Celebrating Founder's Day

On September 19, Suffolk pauses to remember its roots — and the very first day of classes held in 1906
Gleason Archer confers a law degree on his daughter Marian, the first woman to graduate from Suffolk University Law School
Gleason Archer confers a degree on his daughter Marian, the first woman to graduate from Suffolk University Law School. 

Every September marks a brand-new beginning at Suffolk, yet it’s also an important time to reflect on the University’s past.

On September 19, Suffolk celebrates Founder’s Day, to commemorate the date in 1906 that Gleason Archer first began teaching evening law classes to a handful of students in the living room of his Roxbury apartment.

From its humble beginnings, Suffolk University has, over the past 115 years, grown into a global institution with campuses in historic downtown Boston and in Madrid, Spain. It now offers a wide range of undergraduate and graduate programs in its College of Arts & Sciences, Sawyer Business School, and Law School. And its evolution mirrors the kind of transformation that the University has made possible for generations of its graduates.

“Founder’s Day is a time to pause and remember with pride the vision of our founder, Gleason Archer, to offer access, opportunity, and excellence to all who were hungering for education and its benefits, no matter their background,” says President Marisa Kelly. “These values still permeate Suffolk’s mission today.”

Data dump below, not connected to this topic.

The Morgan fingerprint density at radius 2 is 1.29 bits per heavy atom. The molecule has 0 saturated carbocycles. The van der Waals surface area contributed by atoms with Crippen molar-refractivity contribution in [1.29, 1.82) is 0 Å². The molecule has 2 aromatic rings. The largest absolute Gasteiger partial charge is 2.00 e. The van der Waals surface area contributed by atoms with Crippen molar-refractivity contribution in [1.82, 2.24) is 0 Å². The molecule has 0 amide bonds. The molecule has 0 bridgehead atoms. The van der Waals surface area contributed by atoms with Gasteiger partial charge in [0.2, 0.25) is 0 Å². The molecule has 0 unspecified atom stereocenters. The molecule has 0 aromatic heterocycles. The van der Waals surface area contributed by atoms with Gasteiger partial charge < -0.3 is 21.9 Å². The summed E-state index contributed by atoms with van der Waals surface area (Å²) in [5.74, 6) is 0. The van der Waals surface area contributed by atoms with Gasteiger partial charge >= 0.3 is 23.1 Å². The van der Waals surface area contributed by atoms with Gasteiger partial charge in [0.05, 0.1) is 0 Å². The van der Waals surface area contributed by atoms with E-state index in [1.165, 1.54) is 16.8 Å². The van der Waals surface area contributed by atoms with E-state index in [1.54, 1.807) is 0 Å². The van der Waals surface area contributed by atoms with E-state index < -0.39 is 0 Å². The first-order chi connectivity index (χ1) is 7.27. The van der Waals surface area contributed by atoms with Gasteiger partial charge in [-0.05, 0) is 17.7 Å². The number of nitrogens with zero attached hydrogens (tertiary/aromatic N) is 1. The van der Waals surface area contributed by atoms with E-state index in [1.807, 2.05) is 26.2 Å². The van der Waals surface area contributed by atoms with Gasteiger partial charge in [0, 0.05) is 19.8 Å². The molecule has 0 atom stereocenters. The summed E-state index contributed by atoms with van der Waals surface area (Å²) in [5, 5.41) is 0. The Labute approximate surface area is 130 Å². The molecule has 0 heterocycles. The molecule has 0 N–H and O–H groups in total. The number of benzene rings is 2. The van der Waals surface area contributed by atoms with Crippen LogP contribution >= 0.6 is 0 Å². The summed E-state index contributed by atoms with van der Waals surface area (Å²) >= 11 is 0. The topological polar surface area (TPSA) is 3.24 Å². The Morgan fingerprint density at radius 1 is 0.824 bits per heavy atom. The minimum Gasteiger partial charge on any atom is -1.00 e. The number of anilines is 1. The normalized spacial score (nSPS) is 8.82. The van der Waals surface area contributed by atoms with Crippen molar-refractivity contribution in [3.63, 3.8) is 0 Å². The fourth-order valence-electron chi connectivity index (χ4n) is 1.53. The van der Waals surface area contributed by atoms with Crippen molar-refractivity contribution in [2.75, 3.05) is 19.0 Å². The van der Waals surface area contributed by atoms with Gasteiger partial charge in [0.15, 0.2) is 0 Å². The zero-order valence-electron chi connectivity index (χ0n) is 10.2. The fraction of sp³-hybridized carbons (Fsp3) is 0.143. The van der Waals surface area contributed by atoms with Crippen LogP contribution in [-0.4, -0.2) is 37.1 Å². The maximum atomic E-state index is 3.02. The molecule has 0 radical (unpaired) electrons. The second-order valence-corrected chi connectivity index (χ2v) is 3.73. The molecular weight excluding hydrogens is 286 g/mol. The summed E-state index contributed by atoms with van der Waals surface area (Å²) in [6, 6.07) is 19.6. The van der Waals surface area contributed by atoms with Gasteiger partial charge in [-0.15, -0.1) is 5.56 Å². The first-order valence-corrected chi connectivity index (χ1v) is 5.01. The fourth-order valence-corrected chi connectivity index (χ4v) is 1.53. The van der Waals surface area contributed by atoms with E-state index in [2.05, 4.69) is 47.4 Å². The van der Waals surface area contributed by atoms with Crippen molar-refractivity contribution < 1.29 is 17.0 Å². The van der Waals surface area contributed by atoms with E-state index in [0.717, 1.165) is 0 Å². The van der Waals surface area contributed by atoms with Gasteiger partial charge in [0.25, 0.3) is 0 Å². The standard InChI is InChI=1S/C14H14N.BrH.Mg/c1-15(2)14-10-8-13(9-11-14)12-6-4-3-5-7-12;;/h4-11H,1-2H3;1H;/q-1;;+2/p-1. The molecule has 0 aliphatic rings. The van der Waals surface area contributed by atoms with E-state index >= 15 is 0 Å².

Dean of Students Emerita Nancy Stoll makes a point of marking Founder’s Day every year. “When we understand the institution's history, its traditions, and its heritage,” she says, “we can more truly appreciate the generations of students, faculty, and staff whose contributions created the Suffolk of today.”

Stoll was the dean of students at Suffolk for 29 years before retiring in 2016. She believes in what the University stands for — academic excellence and a commitment not only to access and opportunity, but also to diversity — and prides herself on being part of Suffolk’s transformation over the years.

“Suffolk’s history creates pride for its entire community. Together, its faculty, staff, students, and alumni have made Suffolk a place that you love and are willing to give back to,” she says. “Understanding Suffolk’s roots generates a sense of belonging to a community that is over a century old, yet remains true to its founding principles.”

The Moakley Archive

In the summer of 2018, Stoll, with the backing of President Kelly, launched Suffolk University Retired Friends (SURF), an organization for retired faculty and staff. SURF began hosting a Founder’s Day luncheon for its members, and while the pandemic has suspended that tradition this year, Stoll plans for the event to return on September 19, 2022.

As director of the Moakley Archive, a rich, searchable source of University history, Julia Howington has been a partner in developing the Founder’s Day luncheon for retirees. She hopes to see a broader community celebration of the University’s history moving forward.

“People should know about the impact that individuals at Suffolk, both personally and professionally, have made over the years, as well as the programs that have helped the University continually grow and prosper,” Howington says. “Suffolk’s history provides context for what it means to be a Suffolk Ram, and instills a sense of community and tradition.”


Tony Ferullo
Office of Public Affairs

Greg Gatlin
Office of Public Affairs